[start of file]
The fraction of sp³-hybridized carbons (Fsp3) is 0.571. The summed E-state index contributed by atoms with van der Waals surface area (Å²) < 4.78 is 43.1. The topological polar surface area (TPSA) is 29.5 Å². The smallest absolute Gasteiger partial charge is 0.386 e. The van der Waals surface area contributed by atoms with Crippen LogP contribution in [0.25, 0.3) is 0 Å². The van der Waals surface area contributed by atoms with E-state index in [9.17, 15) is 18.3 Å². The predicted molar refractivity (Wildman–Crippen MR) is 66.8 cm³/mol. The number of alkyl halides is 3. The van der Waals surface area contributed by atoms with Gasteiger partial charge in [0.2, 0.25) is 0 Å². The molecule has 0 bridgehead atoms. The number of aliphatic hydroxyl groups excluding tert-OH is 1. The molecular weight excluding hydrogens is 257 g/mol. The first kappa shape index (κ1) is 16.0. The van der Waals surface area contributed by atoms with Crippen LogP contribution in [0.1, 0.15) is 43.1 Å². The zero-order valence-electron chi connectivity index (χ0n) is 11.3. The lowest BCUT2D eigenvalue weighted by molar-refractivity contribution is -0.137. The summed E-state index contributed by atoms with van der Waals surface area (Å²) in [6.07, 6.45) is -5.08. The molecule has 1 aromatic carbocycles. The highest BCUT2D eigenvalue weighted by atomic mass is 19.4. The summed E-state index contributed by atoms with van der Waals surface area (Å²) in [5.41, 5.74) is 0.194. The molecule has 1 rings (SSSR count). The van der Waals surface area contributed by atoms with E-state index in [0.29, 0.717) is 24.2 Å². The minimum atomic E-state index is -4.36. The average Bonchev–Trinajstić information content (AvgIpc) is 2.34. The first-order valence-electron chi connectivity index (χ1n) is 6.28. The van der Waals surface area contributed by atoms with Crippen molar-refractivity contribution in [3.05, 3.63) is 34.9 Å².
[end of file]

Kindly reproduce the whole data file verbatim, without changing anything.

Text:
The fraction of sp³-hybridized carbons (Fsp3) is 0.571. The summed E-state index contributed by atoms with van der Waals surface area (Å²) < 4.78 is 43.1. The topological polar surface area (TPSA) is 29.5 Å². The smallest absolute Gasteiger partial charge is 0.386 e. The van der Waals surface area contributed by atoms with Crippen LogP contribution in [0.25, 0.3) is 0 Å². The van der Waals surface area contributed by atoms with E-state index in [9.17, 15) is 18.3 Å². The predicted molar refractivity (Wildman–Crippen MR) is 66.8 cm³/mol. The number of alkyl halides is 3. The van der Waals surface area contributed by atoms with Gasteiger partial charge in [0.2, 0.25) is 0 Å². The molecule has 0 bridgehead atoms. The number of aliphatic hydroxyl groups excluding tert-OH is 1. The molecular weight excluding hydrogens is 257 g/mol. The first kappa shape index (κ1) is 16.0. The van der Waals surface area contributed by atoms with Crippen LogP contribution in [0.1, 0.15) is 43.1 Å². The zero-order valence-electron chi connectivity index (χ0n) is 11.3. The lowest BCUT2D eigenvalue weighted by molar-refractivity contribution is -0.137. The summed E-state index contributed by atoms with van der Waals surface area (Å²) in [6.07, 6.45) is -5.08. The molecule has 1 aromatic carbocycles. The highest BCUT2D eigenvalue weighted by atomic mass is 19.4. The summed E-state index contributed by atoms with van der Waals surface area (Å²) in [5.41, 5.74) is 0.194. The molecule has 1 rings (SSSR count). The van der Waals surface area contributed by atoms with E-state index in [0.29, 0.717) is 24.2 Å². The minimum atomic E-state index is -4.36. The average Bonchev–Trinajstić information content (AvgIpc) is 2.34. The first-order valence-electron chi connectivity index (χ1n) is 6.28. The van der Waals surface area contributed by atoms with Crippen molar-refractivity contribution in [3.05, 3.63) is 34.9 Å².